Amid the backdrop of recent tensions between Jews and Arabs in Israel, Ramat Gan's Sheba Medical Center - just east of Tel Aviv - appears to be an absolute oasis of coexistence.
"I think that the minute that people come into the borders of the hospital all these boundaries come off," says Lua Kormata, a resident physician at the hospital's emergency department.
According to Kormata, on the job, medical workers and patients alike look beyond the religious and political differences with the focus purely on the industry, on treatment, on patients, on solutions.
"When an Arab physician, a Muslim physician comes in to check the patient, the boundary that they have is outside of the hospital. They look at you only as a physician, as the main caregiver," Kormata says.
With Israel's political situation, there is often a lack of awareness of the possibility of cooperation and the success that can come from that partnership.
Staffers at Sheba recognize that coexistence is about individual compromises and friendships.
"We always try to say that it's okay. It's okay to be different. It's okay to be together. Something which from my point of view should be obvious, but sadly it isn't," says Lena Ahmad, a nurse in internal medicine at Sheba.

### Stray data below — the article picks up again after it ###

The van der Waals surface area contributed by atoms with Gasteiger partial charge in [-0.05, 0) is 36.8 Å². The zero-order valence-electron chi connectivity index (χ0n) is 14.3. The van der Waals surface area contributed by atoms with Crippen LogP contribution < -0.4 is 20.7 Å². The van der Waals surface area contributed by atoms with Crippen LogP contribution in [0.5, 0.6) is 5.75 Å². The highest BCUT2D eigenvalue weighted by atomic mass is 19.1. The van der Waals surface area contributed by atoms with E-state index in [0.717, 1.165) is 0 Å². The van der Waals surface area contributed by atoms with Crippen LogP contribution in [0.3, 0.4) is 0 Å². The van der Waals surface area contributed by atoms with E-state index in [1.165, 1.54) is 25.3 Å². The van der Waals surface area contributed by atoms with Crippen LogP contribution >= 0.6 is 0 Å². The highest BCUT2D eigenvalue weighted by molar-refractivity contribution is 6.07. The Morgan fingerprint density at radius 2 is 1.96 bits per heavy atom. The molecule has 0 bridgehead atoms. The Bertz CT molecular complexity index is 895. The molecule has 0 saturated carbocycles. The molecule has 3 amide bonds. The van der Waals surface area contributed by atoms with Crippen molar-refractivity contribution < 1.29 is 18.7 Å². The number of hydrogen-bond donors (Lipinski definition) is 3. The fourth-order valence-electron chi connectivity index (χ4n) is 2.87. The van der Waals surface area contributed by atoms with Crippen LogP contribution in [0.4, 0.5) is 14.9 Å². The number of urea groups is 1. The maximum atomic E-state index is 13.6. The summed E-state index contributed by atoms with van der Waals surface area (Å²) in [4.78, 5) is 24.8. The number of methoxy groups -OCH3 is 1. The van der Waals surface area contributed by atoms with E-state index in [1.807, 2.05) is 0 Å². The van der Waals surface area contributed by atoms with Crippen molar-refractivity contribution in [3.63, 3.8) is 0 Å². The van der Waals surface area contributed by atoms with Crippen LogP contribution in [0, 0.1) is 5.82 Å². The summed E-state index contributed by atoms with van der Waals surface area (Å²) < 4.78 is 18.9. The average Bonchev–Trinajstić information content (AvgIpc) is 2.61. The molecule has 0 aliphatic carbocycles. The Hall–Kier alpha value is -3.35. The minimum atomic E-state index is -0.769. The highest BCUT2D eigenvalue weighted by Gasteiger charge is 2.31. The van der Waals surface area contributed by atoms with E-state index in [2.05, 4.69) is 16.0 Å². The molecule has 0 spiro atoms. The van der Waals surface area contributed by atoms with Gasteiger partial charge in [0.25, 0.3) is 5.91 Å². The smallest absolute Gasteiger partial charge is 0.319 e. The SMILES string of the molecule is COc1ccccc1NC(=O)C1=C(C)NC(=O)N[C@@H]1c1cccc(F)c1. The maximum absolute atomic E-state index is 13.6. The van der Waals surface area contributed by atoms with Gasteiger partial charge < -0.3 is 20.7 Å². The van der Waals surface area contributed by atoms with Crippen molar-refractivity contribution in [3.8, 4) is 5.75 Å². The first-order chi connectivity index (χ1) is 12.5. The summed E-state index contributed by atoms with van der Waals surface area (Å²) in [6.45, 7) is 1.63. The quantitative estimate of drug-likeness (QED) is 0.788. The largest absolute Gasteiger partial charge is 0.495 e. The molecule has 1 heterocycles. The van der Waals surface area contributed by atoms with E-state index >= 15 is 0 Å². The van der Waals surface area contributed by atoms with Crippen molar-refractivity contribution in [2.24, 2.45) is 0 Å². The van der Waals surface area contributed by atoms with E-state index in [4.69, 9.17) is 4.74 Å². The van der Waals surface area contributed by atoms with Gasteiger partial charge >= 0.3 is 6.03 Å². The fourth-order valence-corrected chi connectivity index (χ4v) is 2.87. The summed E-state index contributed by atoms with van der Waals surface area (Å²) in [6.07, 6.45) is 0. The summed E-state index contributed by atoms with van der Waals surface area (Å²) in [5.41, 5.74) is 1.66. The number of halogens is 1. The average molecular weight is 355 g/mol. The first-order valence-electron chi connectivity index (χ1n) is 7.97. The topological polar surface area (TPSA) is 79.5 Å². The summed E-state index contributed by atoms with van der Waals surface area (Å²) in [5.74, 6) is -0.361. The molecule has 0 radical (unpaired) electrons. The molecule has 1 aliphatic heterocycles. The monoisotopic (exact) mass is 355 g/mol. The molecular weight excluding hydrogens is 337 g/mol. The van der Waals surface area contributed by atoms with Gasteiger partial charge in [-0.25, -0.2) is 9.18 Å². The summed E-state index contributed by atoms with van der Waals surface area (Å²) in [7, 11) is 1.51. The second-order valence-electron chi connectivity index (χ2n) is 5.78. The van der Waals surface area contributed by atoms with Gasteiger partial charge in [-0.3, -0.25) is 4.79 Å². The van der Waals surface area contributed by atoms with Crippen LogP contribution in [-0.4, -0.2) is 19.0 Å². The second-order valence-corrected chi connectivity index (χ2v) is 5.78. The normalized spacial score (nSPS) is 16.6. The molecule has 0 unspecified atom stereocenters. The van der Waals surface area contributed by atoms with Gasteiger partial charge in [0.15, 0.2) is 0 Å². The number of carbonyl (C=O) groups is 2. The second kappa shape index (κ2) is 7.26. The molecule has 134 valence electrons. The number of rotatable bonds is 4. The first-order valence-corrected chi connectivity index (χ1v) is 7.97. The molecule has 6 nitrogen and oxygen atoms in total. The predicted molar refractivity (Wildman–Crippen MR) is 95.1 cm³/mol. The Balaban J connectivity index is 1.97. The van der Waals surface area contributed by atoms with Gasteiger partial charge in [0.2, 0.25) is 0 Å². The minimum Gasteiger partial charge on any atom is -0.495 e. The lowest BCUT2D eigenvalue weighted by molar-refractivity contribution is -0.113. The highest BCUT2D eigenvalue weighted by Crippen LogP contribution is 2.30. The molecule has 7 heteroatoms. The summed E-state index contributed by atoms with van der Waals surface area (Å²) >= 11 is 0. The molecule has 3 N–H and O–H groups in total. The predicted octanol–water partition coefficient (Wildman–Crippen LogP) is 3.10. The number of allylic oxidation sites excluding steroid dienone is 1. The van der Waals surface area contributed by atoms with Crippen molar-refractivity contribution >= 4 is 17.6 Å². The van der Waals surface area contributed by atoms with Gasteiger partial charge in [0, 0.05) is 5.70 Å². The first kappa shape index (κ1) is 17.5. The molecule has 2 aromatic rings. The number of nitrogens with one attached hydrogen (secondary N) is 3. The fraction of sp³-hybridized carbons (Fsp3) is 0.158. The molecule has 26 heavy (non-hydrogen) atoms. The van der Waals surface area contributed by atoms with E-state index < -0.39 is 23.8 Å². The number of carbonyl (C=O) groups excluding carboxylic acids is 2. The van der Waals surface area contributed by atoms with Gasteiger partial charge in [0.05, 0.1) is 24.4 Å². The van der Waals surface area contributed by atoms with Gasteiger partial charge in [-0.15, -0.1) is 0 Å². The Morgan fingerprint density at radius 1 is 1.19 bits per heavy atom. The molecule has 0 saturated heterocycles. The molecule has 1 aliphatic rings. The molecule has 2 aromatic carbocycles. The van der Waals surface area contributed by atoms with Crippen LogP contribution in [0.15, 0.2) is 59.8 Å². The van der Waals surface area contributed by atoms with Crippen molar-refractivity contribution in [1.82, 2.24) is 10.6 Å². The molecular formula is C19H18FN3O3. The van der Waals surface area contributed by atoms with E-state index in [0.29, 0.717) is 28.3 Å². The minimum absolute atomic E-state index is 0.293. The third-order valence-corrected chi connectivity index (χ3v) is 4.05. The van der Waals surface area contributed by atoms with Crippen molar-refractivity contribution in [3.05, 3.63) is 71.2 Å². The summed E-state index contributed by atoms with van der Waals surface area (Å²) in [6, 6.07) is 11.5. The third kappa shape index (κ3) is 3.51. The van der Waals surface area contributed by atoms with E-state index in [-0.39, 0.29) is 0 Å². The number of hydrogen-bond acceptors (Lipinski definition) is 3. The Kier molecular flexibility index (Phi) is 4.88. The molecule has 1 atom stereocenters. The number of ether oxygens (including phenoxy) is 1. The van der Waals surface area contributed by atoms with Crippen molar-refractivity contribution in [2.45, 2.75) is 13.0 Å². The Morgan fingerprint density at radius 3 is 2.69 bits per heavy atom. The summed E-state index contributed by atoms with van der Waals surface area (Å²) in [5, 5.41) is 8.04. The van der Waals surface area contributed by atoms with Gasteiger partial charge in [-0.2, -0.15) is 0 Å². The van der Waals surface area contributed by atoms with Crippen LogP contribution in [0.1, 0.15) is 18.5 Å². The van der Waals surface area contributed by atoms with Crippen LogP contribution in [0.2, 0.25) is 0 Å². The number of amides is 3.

Lena's friend and Ultra-Orthodox colleague, Noa Pakter is the head of community relations and patient experience at Sheba, and often holds workshops on coexistence and on awareness of other cultures.
"I lecture on ultra-Orthodox culture, the community from which I come from. I'm an ultra-Orthodox woman and I lecture on the community's sensitivities and the conflicts they have here at the hospital," Pakter says.
Sheba offers an example of the multi-faceted, positive impact that can come from the power of working together.
"I think that the field of medicine in Israel and the entire world hopefully can serve as a great example of peace," says Dr. Scott Ehrenberg, resident physician at Sheba.
Story republished with permission from i24NEWS